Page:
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In a visit with his very lovely, athletic daughter the Hoya, our own esteemed and beloved Dr. Bastiat recently traveled to my old haunts in Georgetown, DC, whereupon he made some observations from which he drew some rather detailed inferences:
The people in Georgetown seem harmless enough. The men often start their sentences with ‘So…’ and end their sentences with a non-threatening upward lilt. And I’m sure they mean well. At least, they go to a lot of effort to publicly signal that they mean well.
But as I was watching people walk by in Georgetown, I was a little creeped out. I wanted to grab some random guy as ask him “You manage a $250 million hedge fund. You’re from Greenwich, Connecticut, and now you live in a $5 million townhouse in Georgetown. Why are you dressed like a beach bum? Ditch the Prius. Buy some new flip-flops, for Pete’s sake. What are you trying to prove? Who are you trying to impress? Who are you trying to be?”
First, the people one is likely to enter on Wisconsin Avenue when leaving one’s hotel are far more likely to be shoppers and other non-residents. Actual residents are more likely to shop at Tyson’s Corner, VA, or (for the handful of very rich) that row of absurdly upscale stores in Chevy Chase.
Second, unfortunately, the kinds of beta males Dr. Bastiat observed are endemic in all American cities. I can point him to sections of Dallas where such specimens can be found in appalling numbers.
And third, people who manage large hedge funds are not as common in DC as in major American finance centers elsewhere. And those involved in such high-end, purely private sector activities are far more likely to be residents of McLean or Potomac. Georgetown has always been about people whose business is government and politics.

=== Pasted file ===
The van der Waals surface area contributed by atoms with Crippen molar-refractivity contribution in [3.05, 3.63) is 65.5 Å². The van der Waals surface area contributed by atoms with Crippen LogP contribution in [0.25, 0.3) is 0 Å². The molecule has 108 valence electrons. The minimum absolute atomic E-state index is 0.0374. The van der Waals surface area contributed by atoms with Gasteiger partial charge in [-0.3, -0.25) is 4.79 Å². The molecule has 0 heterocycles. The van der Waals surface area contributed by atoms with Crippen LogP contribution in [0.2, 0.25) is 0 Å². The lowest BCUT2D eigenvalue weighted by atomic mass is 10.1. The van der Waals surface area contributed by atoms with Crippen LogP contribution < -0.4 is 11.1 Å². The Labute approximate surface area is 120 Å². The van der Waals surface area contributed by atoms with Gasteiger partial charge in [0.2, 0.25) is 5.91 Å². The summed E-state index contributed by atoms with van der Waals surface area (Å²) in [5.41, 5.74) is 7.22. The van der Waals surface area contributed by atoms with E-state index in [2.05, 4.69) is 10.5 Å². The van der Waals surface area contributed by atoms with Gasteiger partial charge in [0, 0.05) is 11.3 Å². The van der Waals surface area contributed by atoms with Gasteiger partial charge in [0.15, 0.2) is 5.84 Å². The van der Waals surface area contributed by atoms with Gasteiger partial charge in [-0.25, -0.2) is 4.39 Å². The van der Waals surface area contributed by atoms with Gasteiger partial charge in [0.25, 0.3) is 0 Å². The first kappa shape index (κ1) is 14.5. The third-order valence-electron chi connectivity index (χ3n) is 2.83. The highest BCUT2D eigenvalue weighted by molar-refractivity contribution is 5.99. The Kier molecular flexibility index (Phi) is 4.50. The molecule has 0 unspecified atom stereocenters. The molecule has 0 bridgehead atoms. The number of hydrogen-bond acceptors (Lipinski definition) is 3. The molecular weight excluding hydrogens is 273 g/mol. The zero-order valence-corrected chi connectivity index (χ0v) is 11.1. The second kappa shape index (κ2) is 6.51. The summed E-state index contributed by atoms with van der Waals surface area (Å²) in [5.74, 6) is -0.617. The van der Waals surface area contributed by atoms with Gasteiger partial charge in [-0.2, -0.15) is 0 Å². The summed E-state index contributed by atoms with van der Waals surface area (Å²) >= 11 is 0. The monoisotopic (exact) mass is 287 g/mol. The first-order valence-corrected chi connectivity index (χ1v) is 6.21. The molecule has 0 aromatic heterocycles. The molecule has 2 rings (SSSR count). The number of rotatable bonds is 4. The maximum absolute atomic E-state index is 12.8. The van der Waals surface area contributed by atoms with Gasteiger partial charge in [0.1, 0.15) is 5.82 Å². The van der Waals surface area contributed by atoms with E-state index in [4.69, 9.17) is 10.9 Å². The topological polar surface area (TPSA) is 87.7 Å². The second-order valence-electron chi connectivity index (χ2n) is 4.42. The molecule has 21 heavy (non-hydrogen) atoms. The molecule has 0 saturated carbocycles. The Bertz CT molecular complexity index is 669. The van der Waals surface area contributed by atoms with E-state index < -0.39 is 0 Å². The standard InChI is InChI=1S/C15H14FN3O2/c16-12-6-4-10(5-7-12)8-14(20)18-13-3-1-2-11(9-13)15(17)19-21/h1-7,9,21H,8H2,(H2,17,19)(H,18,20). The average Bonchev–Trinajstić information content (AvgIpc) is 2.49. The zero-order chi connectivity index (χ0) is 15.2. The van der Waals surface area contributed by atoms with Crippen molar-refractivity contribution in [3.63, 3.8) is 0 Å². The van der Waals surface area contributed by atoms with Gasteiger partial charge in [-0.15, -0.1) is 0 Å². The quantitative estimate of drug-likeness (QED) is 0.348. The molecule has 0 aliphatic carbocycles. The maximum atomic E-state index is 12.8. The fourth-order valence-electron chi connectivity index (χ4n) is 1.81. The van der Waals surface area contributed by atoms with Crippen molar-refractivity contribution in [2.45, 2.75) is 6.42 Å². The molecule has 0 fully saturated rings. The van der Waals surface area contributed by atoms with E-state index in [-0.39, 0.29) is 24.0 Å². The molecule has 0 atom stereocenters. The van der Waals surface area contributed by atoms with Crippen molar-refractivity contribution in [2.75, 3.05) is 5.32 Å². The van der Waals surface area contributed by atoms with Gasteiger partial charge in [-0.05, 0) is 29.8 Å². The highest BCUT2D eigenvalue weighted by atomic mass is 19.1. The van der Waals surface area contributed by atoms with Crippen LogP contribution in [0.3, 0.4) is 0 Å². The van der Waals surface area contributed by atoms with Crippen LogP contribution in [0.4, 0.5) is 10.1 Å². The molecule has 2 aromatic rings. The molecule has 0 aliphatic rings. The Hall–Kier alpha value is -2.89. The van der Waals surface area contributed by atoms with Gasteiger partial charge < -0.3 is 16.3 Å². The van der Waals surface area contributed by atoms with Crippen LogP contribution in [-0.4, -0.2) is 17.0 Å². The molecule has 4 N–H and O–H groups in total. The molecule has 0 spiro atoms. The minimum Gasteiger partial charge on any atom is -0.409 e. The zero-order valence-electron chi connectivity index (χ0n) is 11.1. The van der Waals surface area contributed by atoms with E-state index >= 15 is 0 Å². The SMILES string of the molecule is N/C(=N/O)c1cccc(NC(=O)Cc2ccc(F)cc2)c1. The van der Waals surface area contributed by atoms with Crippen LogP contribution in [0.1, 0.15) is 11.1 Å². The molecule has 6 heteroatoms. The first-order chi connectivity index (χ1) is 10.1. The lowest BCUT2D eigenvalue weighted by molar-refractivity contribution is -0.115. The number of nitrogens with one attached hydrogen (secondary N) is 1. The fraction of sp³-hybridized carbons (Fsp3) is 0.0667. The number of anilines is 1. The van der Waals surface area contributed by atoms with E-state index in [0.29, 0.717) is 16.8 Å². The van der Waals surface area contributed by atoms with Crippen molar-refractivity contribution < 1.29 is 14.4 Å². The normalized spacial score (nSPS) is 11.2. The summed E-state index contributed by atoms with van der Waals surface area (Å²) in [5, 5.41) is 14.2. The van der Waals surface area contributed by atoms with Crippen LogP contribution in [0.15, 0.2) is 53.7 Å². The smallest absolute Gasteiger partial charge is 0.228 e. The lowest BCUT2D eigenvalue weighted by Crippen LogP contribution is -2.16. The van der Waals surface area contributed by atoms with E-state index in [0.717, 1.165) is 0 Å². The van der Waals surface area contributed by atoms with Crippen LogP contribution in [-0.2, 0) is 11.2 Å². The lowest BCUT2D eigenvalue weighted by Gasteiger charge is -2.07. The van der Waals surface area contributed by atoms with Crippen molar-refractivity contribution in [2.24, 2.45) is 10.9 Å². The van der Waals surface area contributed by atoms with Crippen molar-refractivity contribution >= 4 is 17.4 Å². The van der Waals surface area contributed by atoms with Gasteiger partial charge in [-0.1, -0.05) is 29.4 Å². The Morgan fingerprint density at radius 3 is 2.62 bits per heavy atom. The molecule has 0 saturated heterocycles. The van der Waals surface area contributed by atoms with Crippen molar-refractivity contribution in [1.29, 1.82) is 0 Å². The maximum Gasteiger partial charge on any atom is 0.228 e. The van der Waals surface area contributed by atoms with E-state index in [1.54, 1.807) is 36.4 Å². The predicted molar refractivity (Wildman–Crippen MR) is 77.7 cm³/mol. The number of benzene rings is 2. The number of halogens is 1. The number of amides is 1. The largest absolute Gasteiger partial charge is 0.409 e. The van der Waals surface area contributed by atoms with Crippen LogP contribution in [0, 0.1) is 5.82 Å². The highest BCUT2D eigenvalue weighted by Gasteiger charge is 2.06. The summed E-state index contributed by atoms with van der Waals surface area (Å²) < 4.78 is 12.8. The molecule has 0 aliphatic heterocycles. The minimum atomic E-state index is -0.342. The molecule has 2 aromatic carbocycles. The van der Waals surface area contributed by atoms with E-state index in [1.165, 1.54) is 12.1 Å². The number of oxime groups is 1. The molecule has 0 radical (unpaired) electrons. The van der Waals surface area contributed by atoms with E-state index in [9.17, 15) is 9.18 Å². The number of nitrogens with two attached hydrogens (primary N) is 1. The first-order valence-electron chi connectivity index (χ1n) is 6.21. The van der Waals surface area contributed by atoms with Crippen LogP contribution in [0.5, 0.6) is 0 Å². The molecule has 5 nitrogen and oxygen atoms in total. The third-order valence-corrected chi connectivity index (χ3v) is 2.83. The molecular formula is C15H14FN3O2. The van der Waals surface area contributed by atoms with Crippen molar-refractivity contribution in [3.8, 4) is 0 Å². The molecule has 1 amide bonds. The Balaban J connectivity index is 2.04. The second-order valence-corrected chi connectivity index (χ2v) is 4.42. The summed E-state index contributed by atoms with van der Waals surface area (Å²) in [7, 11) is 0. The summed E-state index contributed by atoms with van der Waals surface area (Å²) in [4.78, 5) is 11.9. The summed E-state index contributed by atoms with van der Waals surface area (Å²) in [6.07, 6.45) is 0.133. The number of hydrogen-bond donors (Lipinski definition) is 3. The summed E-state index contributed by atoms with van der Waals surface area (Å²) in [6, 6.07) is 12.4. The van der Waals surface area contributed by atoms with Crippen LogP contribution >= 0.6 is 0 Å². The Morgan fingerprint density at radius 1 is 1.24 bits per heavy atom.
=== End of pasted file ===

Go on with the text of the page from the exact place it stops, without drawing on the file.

My family moved to Georgetown in 1962. When we first rented on Reservoir Road and 34th in our first year in DC, I listened while my dad sometimes chatted with a neighbor, a young Indiana congressman named Rumsfeld. My mother’s nearby close friend’s husband was a senior figure in the CIA. He was a creep. The Redskins would sometimes practice on the field at Georgetown University in the preseason. I could ride my bike to watch and they were pretty friendly and accessible. The world seemed like a pretty level, equal place. It was nice to see a lot of famous, powerful people in everyday normal settings. You can’t easily caricature, demonize or stereotype some famous person who smiles and hands you something that fell off your bike or who shares the same pew on Sunday.
My parents bought a house in 1964 on Cambridge Place near Dumbarton Oaks. A group of smart, attractive women who worked on the Senate side of the Hill rented the house next door. They were friends and co-workers of Mary Jo Kopechne. They seemed as upset about her depiction as a sexual plaything of Ted Kennedy as by her death. They sometimes confided in my mom about life for a woman on Capitol Hill in that pre-MeToo era.
I had paper routes for the Evening Star, the Daily News, and (for one summer) the Washington Post. The widowed Jackie Kennedy’s house required that I hand the paper to the Secret Service guys. (She was never there anyway.) Katherine Graham (she owned the Post) got six copies daily and had to be the first delivery on the route. Famous columnists, politicians, and a few very rich people were often more likely to be bad tippers and make demands than were normal people.